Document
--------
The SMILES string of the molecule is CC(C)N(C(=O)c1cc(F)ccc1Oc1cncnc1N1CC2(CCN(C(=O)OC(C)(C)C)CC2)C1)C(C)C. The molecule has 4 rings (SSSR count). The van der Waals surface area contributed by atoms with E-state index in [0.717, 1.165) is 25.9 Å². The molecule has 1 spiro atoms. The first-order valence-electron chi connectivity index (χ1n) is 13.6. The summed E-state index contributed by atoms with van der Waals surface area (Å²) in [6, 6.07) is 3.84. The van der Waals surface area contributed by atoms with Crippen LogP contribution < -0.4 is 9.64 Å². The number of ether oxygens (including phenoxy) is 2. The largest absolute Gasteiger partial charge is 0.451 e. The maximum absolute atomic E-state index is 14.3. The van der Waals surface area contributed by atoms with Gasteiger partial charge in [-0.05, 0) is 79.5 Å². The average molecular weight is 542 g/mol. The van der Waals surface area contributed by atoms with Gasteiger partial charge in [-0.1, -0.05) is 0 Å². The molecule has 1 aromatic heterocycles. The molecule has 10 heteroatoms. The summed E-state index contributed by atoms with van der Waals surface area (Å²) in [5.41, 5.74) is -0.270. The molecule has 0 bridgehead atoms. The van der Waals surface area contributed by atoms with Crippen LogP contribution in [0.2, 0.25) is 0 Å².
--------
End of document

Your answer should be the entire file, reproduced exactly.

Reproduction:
The SMILES string of the molecule is CC(C)N(C(=O)c1cc(F)ccc1Oc1cncnc1N1CC2(CCN(C(=O)OC(C)(C)C)CC2)C1)C(C)C. The molecule has 4 rings (SSSR count). The van der Waals surface area contributed by atoms with E-state index in [0.717, 1.165) is 25.9 Å². The molecule has 1 spiro atoms. The first-order valence-electron chi connectivity index (χ1n) is 13.6. The summed E-state index contributed by atoms with van der Waals surface area (Å²) in [6, 6.07) is 3.84. The van der Waals surface area contributed by atoms with Crippen LogP contribution < -0.4 is 9.64 Å². The number of ether oxygens (including phenoxy) is 2. The largest absolute Gasteiger partial charge is 0.451 e. The maximum absolute atomic E-state index is 14.3. The van der Waals surface area contributed by atoms with Gasteiger partial charge in [-0.05, 0) is 79.5 Å². The average molecular weight is 542 g/mol. The van der Waals surface area contributed by atoms with Gasteiger partial charge in [-0.1, -0.05) is 0 Å². The molecule has 1 aromatic heterocycles. The molecule has 10 heteroatoms. The summed E-state index contributed by atoms with van der Waals surface area (Å²) in [5.41, 5.74) is -0.270. The molecule has 0 bridgehead atoms. The van der Waals surface area contributed by atoms with Crippen LogP contribution in [0.2, 0.25) is 0 Å².